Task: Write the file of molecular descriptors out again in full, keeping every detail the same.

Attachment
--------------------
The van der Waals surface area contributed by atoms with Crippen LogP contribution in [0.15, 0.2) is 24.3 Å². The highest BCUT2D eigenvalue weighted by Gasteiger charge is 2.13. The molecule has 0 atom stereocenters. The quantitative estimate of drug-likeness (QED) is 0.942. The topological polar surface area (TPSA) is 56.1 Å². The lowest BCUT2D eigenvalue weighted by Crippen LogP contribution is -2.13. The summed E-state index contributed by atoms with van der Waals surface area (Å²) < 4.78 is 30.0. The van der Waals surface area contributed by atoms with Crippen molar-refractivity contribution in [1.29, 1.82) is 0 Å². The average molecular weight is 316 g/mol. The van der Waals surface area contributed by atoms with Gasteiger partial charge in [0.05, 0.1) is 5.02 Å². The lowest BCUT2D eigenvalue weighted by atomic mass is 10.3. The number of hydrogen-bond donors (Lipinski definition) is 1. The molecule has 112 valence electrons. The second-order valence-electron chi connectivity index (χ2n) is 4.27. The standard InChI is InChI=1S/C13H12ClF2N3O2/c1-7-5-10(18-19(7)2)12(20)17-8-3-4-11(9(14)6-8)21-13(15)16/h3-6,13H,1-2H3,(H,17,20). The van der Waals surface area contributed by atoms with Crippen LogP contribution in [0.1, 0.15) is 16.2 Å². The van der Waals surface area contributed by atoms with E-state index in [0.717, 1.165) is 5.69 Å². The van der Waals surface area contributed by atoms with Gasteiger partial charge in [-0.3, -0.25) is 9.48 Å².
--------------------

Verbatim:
The van der Waals surface area contributed by atoms with Crippen LogP contribution in [0.15, 0.2) is 24.3 Å². The highest BCUT2D eigenvalue weighted by Gasteiger charge is 2.13. The molecule has 0 atom stereocenters. The quantitative estimate of drug-likeness (QED) is 0.942. The topological polar surface area (TPSA) is 56.1 Å². The lowest BCUT2D eigenvalue weighted by Crippen LogP contribution is -2.13. The summed E-state index contributed by atoms with van der Waals surface area (Å²) < 4.78 is 30.0. The van der Waals surface area contributed by atoms with Crippen molar-refractivity contribution in [1.29, 1.82) is 0 Å². The average molecular weight is 316 g/mol. The van der Waals surface area contributed by atoms with Gasteiger partial charge in [0.05, 0.1) is 5.02 Å². The lowest BCUT2D eigenvalue weighted by atomic mass is 10.3. The number of hydrogen-bond donors (Lipinski definition) is 1. The molecule has 112 valence electrons. The second-order valence-electron chi connectivity index (χ2n) is 4.27. The standard InChI is InChI=1S/C13H12ClF2N3O2/c1-7-5-10(18-19(7)2)12(20)17-8-3-4-11(9(14)6-8)21-13(15)16/h3-6,13H,1-2H3,(H,17,20). The van der Waals surface area contributed by atoms with Crippen LogP contribution in [0.1, 0.15) is 16.2 Å². The van der Waals surface area contributed by atoms with E-state index in [0.717, 1.165) is 5.69 Å². The van der Waals surface area contributed by atoms with Gasteiger partial charge in [-0.3, -0.25) is 9.48 Å².